Thoughts of the Pops 

It's - yeah, yeah - Tuesday! But we were out seeing The New Statesman last night so we've got an excuse. As for an excuse for the somewhat less than prolific output of the last two weeks then, uhh, we were seeing the New Statesman then as well. Yes, that's right. Oh, never mind. Here's what we learnt from this week's Top of the Pops:-

Wednesday, June 21, 2006

10 Things We State About... 

Muse have a new single out this week. Its called Supermassive Black Hole and, if we're any judge - which, given the amount of songs that we've tipped for greatness that have failed to make any impact whatsoever, we're probably not - it has supermassive pop hit written all over it. To celebrate this somewhat surprising turn of events, here are ten entirely true and in no way made up facts about Matt Bellamy and his band of funsters:-
  1. Matt's unique singing style comes a result of him making his own underpants out of razorblades, broken glass and scissors.
  2. Debut single Uno was all about the band's love for the rubbish card game.
  3. The term 'Supermassive' does not appear in any scientific textbook. 'Bootylicious', however, does.
  4. The original Muscle Museum is in Dorset. It features wax models of people like Jean Claude van Damme, Arnold Scwharzenegger, Hulk Hogan, The Dad From My Parents Are Aliens, etc. Due to the nature of some of the exhibits it is open to over 18's only.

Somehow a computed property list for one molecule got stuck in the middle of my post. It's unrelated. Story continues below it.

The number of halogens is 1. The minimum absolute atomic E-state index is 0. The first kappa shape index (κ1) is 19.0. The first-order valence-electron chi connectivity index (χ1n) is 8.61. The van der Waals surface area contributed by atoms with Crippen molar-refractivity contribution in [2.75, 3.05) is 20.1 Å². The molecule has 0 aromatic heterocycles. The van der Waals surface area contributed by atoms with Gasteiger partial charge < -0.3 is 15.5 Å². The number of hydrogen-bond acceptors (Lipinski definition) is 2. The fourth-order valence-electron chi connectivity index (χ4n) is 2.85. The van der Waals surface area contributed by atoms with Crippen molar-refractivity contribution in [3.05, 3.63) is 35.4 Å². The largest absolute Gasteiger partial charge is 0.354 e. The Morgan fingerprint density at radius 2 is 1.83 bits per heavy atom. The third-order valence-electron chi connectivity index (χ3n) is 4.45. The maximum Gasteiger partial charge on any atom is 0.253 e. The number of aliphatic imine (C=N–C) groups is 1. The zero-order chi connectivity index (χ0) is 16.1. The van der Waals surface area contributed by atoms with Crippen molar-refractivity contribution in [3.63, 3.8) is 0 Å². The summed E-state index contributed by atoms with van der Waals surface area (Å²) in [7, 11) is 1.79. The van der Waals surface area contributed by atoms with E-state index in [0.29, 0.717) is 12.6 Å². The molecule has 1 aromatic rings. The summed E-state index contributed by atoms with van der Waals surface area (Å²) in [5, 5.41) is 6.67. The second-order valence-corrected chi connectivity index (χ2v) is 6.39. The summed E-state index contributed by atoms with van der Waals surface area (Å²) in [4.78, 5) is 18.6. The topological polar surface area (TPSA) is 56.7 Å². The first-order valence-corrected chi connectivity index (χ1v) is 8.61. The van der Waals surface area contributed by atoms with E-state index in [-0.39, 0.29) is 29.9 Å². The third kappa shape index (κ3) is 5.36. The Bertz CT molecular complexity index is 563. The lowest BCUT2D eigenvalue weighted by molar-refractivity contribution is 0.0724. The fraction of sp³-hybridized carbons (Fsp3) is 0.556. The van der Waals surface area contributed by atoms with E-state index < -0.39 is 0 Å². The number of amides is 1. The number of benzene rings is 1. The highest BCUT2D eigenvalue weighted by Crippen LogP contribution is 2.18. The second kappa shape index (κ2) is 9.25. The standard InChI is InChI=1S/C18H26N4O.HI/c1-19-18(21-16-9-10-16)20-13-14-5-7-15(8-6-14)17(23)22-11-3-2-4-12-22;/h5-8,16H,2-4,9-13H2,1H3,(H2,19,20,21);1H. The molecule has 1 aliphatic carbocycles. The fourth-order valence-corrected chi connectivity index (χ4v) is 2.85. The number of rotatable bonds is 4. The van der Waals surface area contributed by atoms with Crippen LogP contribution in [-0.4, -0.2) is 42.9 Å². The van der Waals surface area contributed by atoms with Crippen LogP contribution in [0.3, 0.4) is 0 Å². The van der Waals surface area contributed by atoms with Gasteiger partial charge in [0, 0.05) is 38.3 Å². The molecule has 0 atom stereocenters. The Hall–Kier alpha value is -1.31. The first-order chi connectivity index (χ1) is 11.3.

5. Plug In Baby could recently be heard on adverts for Haze Plug Ins, but only for the Forest Pine scent.
  6. Famously, Queen Victoria was never really into the band. "We are not a Muse fan", she was often heard to announce.
  7. In a Pop Idol style publicity stunt, anyone wishing to purchase previous album Absolution literally had to Sing for Absolution at the check-out desk.
  8. Matt Bellamy is a world famous naturalist, whose bushy beard and slight speech impediment made him a fondly remembered figure of fun all over the world.
  9. He's not to be confused with his Dad, David, who's a world famous naturist.
  10. The album simply can't be as good as the single, can it?

Tuesday, June 20, 2006

Top of the Stops